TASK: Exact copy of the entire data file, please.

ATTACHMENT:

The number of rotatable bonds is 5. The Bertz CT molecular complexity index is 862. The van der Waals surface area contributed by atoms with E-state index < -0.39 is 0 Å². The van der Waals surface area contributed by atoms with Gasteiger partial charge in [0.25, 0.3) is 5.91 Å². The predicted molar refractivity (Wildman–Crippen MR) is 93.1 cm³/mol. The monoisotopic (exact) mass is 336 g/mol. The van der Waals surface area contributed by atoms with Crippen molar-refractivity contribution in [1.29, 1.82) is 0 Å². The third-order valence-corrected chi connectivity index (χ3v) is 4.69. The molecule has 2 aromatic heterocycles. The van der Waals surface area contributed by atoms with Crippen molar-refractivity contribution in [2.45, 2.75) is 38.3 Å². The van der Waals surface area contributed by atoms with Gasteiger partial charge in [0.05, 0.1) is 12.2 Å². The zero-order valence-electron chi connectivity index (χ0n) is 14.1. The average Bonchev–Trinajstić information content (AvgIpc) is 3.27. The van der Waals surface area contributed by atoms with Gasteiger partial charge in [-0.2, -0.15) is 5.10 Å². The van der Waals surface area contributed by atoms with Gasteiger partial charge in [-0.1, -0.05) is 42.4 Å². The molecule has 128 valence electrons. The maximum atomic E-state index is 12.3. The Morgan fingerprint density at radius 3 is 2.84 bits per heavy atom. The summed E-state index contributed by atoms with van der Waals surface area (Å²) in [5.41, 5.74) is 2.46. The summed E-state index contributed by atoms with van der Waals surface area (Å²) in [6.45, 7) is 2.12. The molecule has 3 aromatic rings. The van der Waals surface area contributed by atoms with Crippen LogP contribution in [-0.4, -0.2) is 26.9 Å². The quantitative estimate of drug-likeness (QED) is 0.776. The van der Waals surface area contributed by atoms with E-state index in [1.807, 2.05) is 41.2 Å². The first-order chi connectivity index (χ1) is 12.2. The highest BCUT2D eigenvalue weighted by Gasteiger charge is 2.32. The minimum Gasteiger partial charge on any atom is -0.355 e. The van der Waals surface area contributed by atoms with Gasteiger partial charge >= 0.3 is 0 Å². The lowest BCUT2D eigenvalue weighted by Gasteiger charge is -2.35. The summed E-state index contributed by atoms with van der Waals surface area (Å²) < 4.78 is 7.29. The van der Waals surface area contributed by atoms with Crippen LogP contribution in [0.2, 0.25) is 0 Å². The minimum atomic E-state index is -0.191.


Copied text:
The number of rotatable bonds is 5. The Bertz CT molecular complexity index is 862. The van der Waals surface area contributed by atoms with E-state index < -0.39 is 0 Å². The van der Waals surface area contributed by atoms with Gasteiger partial charge in [0.25, 0.3) is 5.91 Å². The predicted molar refractivity (Wildman–Crippen MR) is 93.1 cm³/mol. The monoisotopic (exact) mass is 336 g/mol. The van der Waals surface area contributed by atoms with Crippen molar-refractivity contribution in [1.29, 1.82) is 0 Å². The third-order valence-corrected chi connectivity index (χ3v) is 4.69. The molecule has 2 aromatic heterocycles. The van der Waals surface area contributed by atoms with Crippen molar-refractivity contribution in [2.45, 2.75) is 38.3 Å². The van der Waals surface area contributed by atoms with Gasteiger partial charge in [0.05, 0.1) is 12.2 Å². The zero-order valence-electron chi connectivity index (χ0n) is 14.1. The average Bonchev–Trinajstić information content (AvgIpc) is 3.27. The van der Waals surface area contributed by atoms with Gasteiger partial charge in [-0.2, -0.15) is 5.10 Å². The van der Waals surface area contributed by atoms with Gasteiger partial charge in [-0.1, -0.05) is 42.4 Å². The molecule has 128 valence electrons. The maximum atomic E-state index is 12.3. The Morgan fingerprint density at radius 3 is 2.84 bits per heavy atom. The summed E-state index contributed by atoms with van der Waals surface area (Å²) in [5.41, 5.74) is 2.46. The summed E-state index contributed by atoms with van der Waals surface area (Å²) in [6.45, 7) is 2.12. The molecule has 3 aromatic rings. The van der Waals surface area contributed by atoms with Crippen LogP contribution in [-0.4, -0.2) is 26.9 Å². The quantitative estimate of drug-likeness (QED) is 0.776. The van der Waals surface area contributed by atoms with E-state index in [1.807, 2.05) is 41.2 Å². The first-order chi connectivity index (χ1) is 12.2. The highest BCUT2D eigenvalue weighted by Gasteiger charge is 2.32. The minimum Gasteiger partial charge on any atom is -0.355 e. The van der Waals surface area contributed by atoms with Gasteiger partial charge >= 0.3 is 0 Å². The lowest BCUT2D eigenvalue weighted by Gasteiger charge is -2.35. The summed E-state index contributed by atoms with van der Waals surface area (Å²) < 4.78 is 7.29. The van der Waals surface area contributed by atoms with Crippen LogP contribution in [0.2, 0.25) is 0 Å². The minimum atomic E-state index is -0.191.